2.19 XP Benefits

Let us try to summarize why Extreme programming (even though it is extreme) makes sense in a number of situations and the practices are valuable even outside of the methodology. The team gets clear, prioritized requirements at all times. It makes technical decisions and follows best practices to ensure good quality. The team is also highly motivated because the light-weight nature of the process and the fact that they are working in a technical, innovative environment. The team is also not over-worked and hopefully will enjoy a good work-life balance. The customer would end up getting the business value fast as a result of early and frequent deliveries coming through. The customer gets good feedback from the team about how well they are following the requirements and the customer will be able to focus on the business decisions that they need to make. Of course XP encourages a fun way of working and good team environment. We will go through Agile unified process next.

2.20 Agile Unified Process

Agile unified process is based on the rational framework and the rational unified process. Rational Unified Process or RUP is a method for managing object oriented software development projects with the following best practices in mind. -Develop iteratively, the prioritization being driven primarily by risk (risky features first) -Manage requirements closely -Employ component-based architecture and object oriented modeling techniques -Model the software visually (using Unified Modeling Language or other visualization tools) -Continuously verify quality -Control changes Let us continue this topic in the next slide.

2.21 Agile Unified Process AUP

The unique differentiator of the unified process is that it looks at the software development project from three different dimensions. Let us try to understand these. Life-cycle: The life-cycle of a project consists of 4 distinct phases. These are Inception (when an idea is generated), Elaboration (when the idea is translated into a set of requirements), Construction (when the requirements are built and become real) and Transition (when the project is completed and transitioned to a supporting or operational function). Engineering disciplines: During any software development project, there are six engineering disciplines that must come into play. These are Business modeling, Requirements, Analysis and Design, Implementation, Testing and Deployment. Supporting disciplines: There are three important disciplines which under-pin the success of a software development project. These are Environment management, Configuration and change management and Project management. Let us move on to the next slide and look into the diagram which describes Agile unified process – system development.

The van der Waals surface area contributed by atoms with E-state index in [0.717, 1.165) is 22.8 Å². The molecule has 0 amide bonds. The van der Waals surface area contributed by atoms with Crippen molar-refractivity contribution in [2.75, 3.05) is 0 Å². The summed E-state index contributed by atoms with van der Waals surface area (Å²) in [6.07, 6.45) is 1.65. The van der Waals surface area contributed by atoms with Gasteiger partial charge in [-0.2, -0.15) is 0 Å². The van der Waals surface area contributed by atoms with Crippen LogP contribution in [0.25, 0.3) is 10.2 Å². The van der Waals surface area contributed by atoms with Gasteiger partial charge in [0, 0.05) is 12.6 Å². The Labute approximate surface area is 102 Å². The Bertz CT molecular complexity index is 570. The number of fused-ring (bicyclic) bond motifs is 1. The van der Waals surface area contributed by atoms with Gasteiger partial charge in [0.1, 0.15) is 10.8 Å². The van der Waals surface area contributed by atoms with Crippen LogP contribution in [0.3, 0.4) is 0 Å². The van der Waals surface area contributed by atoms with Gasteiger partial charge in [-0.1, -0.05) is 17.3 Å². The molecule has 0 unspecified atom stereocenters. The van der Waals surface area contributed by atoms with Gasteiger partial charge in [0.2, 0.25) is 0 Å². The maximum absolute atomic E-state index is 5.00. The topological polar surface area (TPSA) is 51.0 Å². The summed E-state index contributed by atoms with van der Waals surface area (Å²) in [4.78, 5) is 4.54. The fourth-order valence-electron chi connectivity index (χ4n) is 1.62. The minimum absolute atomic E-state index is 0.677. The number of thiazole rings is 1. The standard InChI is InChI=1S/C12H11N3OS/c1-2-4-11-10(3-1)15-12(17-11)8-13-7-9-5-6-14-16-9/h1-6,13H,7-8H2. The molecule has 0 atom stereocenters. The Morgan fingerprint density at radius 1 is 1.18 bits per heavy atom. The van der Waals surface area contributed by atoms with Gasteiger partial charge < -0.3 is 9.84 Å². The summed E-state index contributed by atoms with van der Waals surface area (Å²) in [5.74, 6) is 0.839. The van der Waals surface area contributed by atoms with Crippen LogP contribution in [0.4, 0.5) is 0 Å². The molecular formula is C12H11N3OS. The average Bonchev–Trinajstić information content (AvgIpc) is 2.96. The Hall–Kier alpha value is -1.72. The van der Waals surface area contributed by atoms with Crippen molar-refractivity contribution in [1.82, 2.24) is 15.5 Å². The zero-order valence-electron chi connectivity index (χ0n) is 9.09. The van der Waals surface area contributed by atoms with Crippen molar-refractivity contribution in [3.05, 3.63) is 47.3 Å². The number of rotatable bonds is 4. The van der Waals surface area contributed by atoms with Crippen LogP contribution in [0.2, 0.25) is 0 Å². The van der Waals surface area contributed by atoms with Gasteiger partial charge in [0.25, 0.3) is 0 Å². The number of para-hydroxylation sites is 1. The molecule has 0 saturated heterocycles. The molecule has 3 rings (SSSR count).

2.22 Agile Unified Process System Development

This diagram shows the overlap of the engineering disciplines over the life-cycle phases of a software development project. Notice that the engineering activities tend to extend over multiple life-cycle phases. For instance, Business modeling starts off during the Inception phase, extends through the elaboration phase, then tapers down, but there is a finite amount of business modeling activity right till the transition phase. Likewise, each engineering discipline spans across multiple phases. This is both natural and desirable. Also notice that in its pure form, the Rational Unified Process can support both traditional waterfall models (wherein the life-cycle activities would be all sequential) and iterative models wherein development is carried out over multiple iterations. Each of the iterations typically contains a slice of all the different engineering disciplines overlapping to produce some output. For instance, C1, C2, C3 and C4 are iterations in the construction phase. You could very well have just one iteration that covers all the construction activity, or you could develop it iteratively. In the next slide, we will discuss on scrum.